Missing a Return? No Settlement for You!

The TL:DR version: The IRS will throw out your offer in compromise if your returns aren’t filed. This will make it harder for people to successfully settle old tax debts.

A recent IRS policy change will make it even harder to settle delinquent tax debts. The IRS maintains an offer in compromise program that allows taxpayers to propose to settle delinquent taxes based on what the IRS would reasonably expect to collect. As mentioned in Accounting Today, the IRS has announced that they will now return offers received if all returns aren’t filed. While this seems like a sensible decision, this will negatively affect those who the offer in compromise program is designed to benefit, individuals who for whatever reason are out of tax compliance.

The previous policy was that the IRS would send a letter requesting any missing returns when an offer was received. If the taxpayer didn’t respond to the letter, the IRS would return the offer, which means it is considered closed with no appeal rights. This was especially helpful for self represented taxpayers, because they had an opportunity to correct the issue or identify IRS errors without having to start over.

Taxpayers no longer have this opportunity and this new policy means that if returns aren’t filed, the taxpayer has to start from the beginning and submit a brand new return.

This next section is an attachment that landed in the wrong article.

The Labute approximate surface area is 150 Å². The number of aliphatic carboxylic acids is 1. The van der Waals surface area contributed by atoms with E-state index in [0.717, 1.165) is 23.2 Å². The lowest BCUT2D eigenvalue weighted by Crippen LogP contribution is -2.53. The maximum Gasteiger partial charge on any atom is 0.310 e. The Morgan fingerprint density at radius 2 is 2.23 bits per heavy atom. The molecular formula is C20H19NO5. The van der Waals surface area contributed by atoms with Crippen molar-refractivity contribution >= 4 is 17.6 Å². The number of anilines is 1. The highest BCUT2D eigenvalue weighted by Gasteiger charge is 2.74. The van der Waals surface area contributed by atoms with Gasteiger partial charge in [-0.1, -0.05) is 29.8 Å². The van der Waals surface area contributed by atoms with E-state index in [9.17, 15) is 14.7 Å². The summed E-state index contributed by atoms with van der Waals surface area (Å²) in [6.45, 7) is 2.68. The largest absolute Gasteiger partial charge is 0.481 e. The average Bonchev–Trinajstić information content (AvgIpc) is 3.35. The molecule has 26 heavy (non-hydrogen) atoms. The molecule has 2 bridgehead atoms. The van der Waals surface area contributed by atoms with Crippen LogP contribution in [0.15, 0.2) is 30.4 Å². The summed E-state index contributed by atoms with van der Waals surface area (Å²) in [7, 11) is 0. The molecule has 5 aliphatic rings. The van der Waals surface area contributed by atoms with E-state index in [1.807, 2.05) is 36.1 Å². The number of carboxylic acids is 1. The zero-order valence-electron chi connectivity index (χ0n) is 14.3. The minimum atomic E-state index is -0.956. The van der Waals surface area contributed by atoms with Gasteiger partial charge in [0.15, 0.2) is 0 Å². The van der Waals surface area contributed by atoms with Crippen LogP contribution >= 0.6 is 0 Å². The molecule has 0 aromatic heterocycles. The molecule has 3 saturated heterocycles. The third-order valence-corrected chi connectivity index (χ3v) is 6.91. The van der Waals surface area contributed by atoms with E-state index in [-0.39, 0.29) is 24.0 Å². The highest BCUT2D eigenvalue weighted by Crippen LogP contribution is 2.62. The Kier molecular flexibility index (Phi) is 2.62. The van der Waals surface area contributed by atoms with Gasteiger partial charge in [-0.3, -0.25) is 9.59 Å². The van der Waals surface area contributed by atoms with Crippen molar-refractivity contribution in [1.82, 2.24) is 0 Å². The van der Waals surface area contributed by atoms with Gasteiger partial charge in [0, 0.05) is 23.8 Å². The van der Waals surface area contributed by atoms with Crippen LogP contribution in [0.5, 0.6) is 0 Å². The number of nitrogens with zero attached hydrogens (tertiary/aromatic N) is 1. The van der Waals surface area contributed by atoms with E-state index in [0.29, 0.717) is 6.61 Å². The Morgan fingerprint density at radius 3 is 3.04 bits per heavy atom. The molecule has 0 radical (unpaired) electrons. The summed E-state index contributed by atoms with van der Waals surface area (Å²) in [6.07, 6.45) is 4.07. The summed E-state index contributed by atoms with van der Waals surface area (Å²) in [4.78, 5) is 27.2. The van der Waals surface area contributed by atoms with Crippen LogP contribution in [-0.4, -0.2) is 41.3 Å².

The big problem with this policy is that it doesn’t account for IRS errors or honest mistakes.

The IRS is far from perfect and does make mistakes. Once the IRS returns an offer, it is very hard to have them reopened even if the IRS made an error. This means that even if the IRS or post office lost the return, the taxpayer likely will have to start over.

What makes this worse is that offers are already incredibly difficult for taxpayers to do on their own because of the complexity of the formula used to determine an appropriate offer.

Taxpayers now will have to verify that all returns are on record as filed or risk having to start over with a new offer. This is cumbersome for individual taxpayers due to the lack of an efficient and simple process to check IRS records.

Consequently, this change will make it more difficult for taxpayers to propose offers and have them accepted without professional advice. It will be even more important than before for self represented taxpayers to seek out help because of the risk of having to start from scratch.

If you have concerns about your offer in compromise, don’t wait for the IRS to destroy your hard work! Click here to be connected with a knowledgeable local tax professional today.

Geoff is an enrolled agent and CPA who worked for one of the largest tax resolution firms in the US. He has extensive experience in proposing successful offers in compromise with unusual or complex circumstances.

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